There seems to be an insatiable appetite for books that offer glimpses of the afterlife—at least that’s what publishers hope. Fall and winter bring a new crop of titles about journeys to heaven and back and about communicating across the life-death divide, from Christian publishers and those working in the mind/body/spirit category.

The standouts in the past few years—particularly 90 Minutes in Heaven (Baker/Revell), Heaven Is for Real (Thomas Nelson), and Proof of Heaven (Simon & Schuster)—have spent months, even years, on bestsellers lists and sold many millions of copies. Though they’re not without critics (especially among evangelical Christians), these books keep coming because readers keep buying them.

(Read about forthcoming film adaptations of bestselling books about the afterlife.)

A number of the books on reaching and returning from the afterlife—for example, neurosurgeon Eben Alexander’s Proof of Heaven and orthopedic surgeon Mary Neal’s To Heaven and Back—have been written by doctors about phenomena they previously discounted. “Because of the perception that a doctor believes only what can be substantiated, having doctors speak up about their NDEs [near-death experiences] validates what all people want to know—there is something else after we die,” says Johanna Castillo, v-p and executive editor at Atria. In September, Atria will publish Promised by Heaven: A Doctor’s Return from the Afterlife to a Destiny of Love and Healing by physician Mary Helen Hensley, who describes dying in an automobile accident, entering heaven, then deciding to return.

In September, FaithWords, the evangelical Christian division of Hachette, weighs in with Touching Heaven: A Cardiologist’s Encounters with Death and Living Proof of an Afterlife by Chauncey Crandall, with Kris Bearss. Physician Crandall writes that his NDE solidified his faith and reinforced his Christian beliefs.

From the Atria/Beyond Words imprint comes My Life After Death: A Memoir from Heaven by Erik Medhus and his mother, physician Elisa Medhus (Sept.), written after Erik’s reported return from heaven after he committed suicide; the book is a follow-up to Elisa Medhus’s My Son and the Afterlife (2013).

A November title from Rodale, also coauthored by a doctor, offers ways not to see heaven too soon. Health Revelations from Heaven and Earth by Tommy Rosa and Stephen Sinatra tells how Rosa, a Bronx-born plumber, was the victim of a hit-and-run accident. He says he saw heaven and returned to life after several weeks in a coma. When he met cardiologist Sinatra, Rosa said that the doctor had an infection in his hip, which confirmed Sinatra’s own suspicions. Rosa’s gift dovetailed with Sinatra’s theories about energy imbalance as the cause of chronic conditions, and the two partnered to write this guide to healthy living.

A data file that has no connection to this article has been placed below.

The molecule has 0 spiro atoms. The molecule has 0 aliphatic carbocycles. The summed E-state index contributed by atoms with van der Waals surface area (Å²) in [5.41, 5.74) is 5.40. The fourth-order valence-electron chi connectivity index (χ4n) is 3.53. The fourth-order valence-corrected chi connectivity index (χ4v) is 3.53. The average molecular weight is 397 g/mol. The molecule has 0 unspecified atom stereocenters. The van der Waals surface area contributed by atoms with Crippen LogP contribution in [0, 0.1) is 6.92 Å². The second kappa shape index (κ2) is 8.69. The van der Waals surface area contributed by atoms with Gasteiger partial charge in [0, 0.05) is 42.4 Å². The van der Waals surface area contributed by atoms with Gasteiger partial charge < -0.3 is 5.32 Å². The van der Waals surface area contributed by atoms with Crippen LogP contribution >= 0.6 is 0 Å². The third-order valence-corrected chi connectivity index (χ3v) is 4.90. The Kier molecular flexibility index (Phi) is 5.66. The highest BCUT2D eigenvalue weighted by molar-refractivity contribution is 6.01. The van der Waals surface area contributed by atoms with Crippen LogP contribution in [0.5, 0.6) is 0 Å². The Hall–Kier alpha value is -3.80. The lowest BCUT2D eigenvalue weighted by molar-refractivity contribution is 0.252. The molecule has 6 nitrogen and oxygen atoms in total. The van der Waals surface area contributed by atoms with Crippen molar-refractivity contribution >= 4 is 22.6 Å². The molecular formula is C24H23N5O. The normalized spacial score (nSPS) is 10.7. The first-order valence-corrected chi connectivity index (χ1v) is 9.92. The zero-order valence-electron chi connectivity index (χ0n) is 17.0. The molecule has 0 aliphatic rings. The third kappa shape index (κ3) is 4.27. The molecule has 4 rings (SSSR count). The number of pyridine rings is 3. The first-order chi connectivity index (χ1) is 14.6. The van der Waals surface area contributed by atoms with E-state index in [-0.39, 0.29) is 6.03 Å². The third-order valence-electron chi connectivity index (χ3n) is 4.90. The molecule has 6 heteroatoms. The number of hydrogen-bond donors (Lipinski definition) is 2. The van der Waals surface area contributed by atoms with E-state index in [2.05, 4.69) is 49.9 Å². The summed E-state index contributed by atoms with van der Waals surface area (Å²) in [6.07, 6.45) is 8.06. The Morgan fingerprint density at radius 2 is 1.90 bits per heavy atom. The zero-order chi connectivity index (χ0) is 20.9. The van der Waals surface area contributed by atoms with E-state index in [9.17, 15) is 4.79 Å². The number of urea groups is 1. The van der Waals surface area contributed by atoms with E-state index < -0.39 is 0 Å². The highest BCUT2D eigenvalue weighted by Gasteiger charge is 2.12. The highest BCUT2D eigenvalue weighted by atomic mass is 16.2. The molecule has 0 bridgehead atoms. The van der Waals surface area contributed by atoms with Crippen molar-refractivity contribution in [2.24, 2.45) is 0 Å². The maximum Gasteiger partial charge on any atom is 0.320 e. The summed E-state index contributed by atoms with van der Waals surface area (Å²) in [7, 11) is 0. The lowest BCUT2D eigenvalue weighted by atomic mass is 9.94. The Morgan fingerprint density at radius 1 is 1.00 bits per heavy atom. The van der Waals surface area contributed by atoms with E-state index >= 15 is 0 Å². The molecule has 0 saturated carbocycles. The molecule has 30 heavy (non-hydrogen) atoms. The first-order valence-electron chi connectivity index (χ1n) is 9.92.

Medical intuition was also at work in 37 Seconds: Dying Revealed Heaven’s Help—A Mother’s Journey by Stephanie Arnold and Sari Padorr (HarperOne, Sept.).

Arnold’s doctors and family didn’t take seriously her premonition that she would die during the delivery of her second child, but one member of the medical team ordered extra units of blood, which saved her life when she went into cardiac arrest and flatlined for 37 seconds. After two days in a coma, Arnold described witnessing her death and being helped by loving spirits.

Those who touch heaven are changed, according to books such as Peter Baldwin Panagore’s Heaven Is Beautiful: How Dying Taught Me That Death Is Just the Beginning (Hampton Roads, Oct.). Panagore, who claimed to see both heaven and hell in an NDE in the Canadian wilderness, went on to earn a degree at Yale Divinity School and now works with the dying and grieving.

In March 2016, Howard Books, the evangelical imprint of S&S, will publish Chasing Heaven by Crystal McVea, a follow-up to her bestselling Waking Up in Heaven, written with Alex Tresniowski (2013). In Chasing Heaven, McVea writes that dying and experiencing nine minutes in heaven motivated her to speak out to encourage others.

Matthew McKay, founder and publisher of New Harbinger Press, tells of finding his murdered son in the spiritual realm in Seeking Jordan: How I Learned the Truth About Death and the Invisible Universe (New World Library, Mar. 2016). The previously skeptical psychologist writes that contact with his dead son opened him to spiritual knowledge and gave him insights about death and the meaning of life.

And finally, there are stories not from after death but before life. In Memories of Heaven by Wayne Dyer and Dee Garnes (Hay House, Dec.), children describe talking to God, helping choose their parents, and knowing long-dead family members, all before being born.